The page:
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									21 September 2000


    British American Tobacco Companies Reject US Court Action by
                   Colombian Provincial Governors
A lawsuit naming British American Tobacco companies alleging activities including smuggling, which
appears to have been filed in the USA by some Colombian provincial governors, is completely without
merit. The case is wrong as a matter of fact and law, and if the suit is eventually served on any British
American Tobacco Group companies, they will defend it vigorously.
It is noteworthy that neither the Colombian Government nor Colombian Customs authorities have
supported the action by joining as plaintiffs.
The entire lack of merit apart, it is also inappropriate to bring a case to a US court alleging matters that
relate only to the internal tax affairs of Colombia.
In a recent case involving similar claims, a New York Federal court confirmed the long established legal
principle that the courts of one country will not intervene in the tax laws of another country. In the past
year, a Washington DC Federal court has also rejected efforts by the Ukraine and the Republics of
Guatemala and Nicaragua to have US courts determine claims against US and UK based tobacco
companies about healthcare costs in those countries.
Colombia has faced widespread problems with smuggling for decades, involving most consumer goods. It
occurs in part because of inadequate policing of Duty Free Zones officially established and managed in
the provinces. Recent Colombian Government measures to establish more effective controls even
generated civil unrest, illustrating how endemic the problem has become and how dependent the
economies of some parts of the country have become on illicit trade.
British American Tobacco Colombia has actively co-operated for several years with the Colombian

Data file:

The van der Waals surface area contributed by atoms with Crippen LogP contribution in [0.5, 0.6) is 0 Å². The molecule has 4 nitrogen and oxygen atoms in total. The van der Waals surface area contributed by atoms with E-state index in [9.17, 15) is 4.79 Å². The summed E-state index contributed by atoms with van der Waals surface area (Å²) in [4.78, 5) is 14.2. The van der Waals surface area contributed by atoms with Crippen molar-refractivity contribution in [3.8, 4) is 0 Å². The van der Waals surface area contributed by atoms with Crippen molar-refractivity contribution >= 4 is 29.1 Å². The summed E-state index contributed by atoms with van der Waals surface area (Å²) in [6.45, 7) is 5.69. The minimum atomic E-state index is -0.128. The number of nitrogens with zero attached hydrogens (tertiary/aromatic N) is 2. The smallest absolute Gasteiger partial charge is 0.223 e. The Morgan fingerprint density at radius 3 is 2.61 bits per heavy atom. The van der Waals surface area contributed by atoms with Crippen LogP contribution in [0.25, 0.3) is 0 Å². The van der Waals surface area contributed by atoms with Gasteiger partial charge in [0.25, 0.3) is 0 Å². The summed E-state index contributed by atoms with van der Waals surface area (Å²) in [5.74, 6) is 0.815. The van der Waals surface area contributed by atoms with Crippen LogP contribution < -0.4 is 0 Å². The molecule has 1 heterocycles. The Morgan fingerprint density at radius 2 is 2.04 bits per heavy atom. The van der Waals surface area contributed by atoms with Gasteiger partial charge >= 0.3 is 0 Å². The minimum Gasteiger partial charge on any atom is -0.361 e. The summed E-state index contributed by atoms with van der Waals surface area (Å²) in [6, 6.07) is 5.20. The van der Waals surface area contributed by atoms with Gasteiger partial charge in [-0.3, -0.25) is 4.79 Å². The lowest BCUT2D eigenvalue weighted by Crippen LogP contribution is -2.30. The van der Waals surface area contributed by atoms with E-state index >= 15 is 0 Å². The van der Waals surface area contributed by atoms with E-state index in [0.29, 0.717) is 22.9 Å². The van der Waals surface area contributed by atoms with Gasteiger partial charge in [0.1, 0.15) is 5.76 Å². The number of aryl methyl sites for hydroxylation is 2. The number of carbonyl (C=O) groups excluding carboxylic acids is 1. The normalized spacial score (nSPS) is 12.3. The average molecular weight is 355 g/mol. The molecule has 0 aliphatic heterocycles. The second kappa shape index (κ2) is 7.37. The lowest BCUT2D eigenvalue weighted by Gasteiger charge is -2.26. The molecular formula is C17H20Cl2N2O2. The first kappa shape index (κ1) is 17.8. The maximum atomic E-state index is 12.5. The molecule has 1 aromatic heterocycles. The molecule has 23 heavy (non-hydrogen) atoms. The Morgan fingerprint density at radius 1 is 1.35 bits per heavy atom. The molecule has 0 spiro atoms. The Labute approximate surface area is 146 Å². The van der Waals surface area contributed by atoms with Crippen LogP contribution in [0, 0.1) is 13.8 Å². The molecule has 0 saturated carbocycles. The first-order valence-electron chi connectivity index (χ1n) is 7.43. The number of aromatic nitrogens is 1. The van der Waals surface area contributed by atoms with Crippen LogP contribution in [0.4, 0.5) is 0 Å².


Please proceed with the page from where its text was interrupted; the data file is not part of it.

Government in its efforts to combat smuggling. The company is acknowledged by the Colombian
Government as a key payer of cigarette excise tax.

Rather than being a cause of the problem in Colombia, British American Tobacco:

•   Has invested heavily in a merchandising and distribution network, enabling its brands to reach areas
    previously only supplied through unofficial channels;
•   Has a formal co-operation agreement with the Colombian customs authority DIAN to strengthen
    DIAN's anti-smuggling efforts;
•   Helps with new initiatives including training sessions with customs officials and police;
•   Liaises with the authorities to help them monitor the market.

British American Tobacco's views on smuggling are well known and widely published.

•   British America Tobacco companies do not smuggle and do not collude with smugglers.
•   All the cigarettes sold by us are legal sales. All our exports to different markets are registered with the
    authorities and properly accounted for.
•   Only governments can tackle smuggling effectively.
•   Smuggling does happen. However no international business operating through distributors can
    control every subsequent link in diverse and myriad secondary supply-chains.
•   If there were no smuggling at all, that would be an ideal scenario for everybody, including us.

Click here to read our full paper Smuggling: Our View



Notes to Editors:
The British American Tobacco Group companies apparently named in the lawsuit are British American
Tobacco (1998) Ltd, Brown & Williamson Tobacco Corporation, B.A.T Industries PLC, Batus Tobacco
Services Inc and British American Tobacco (South America) Ltd.

								
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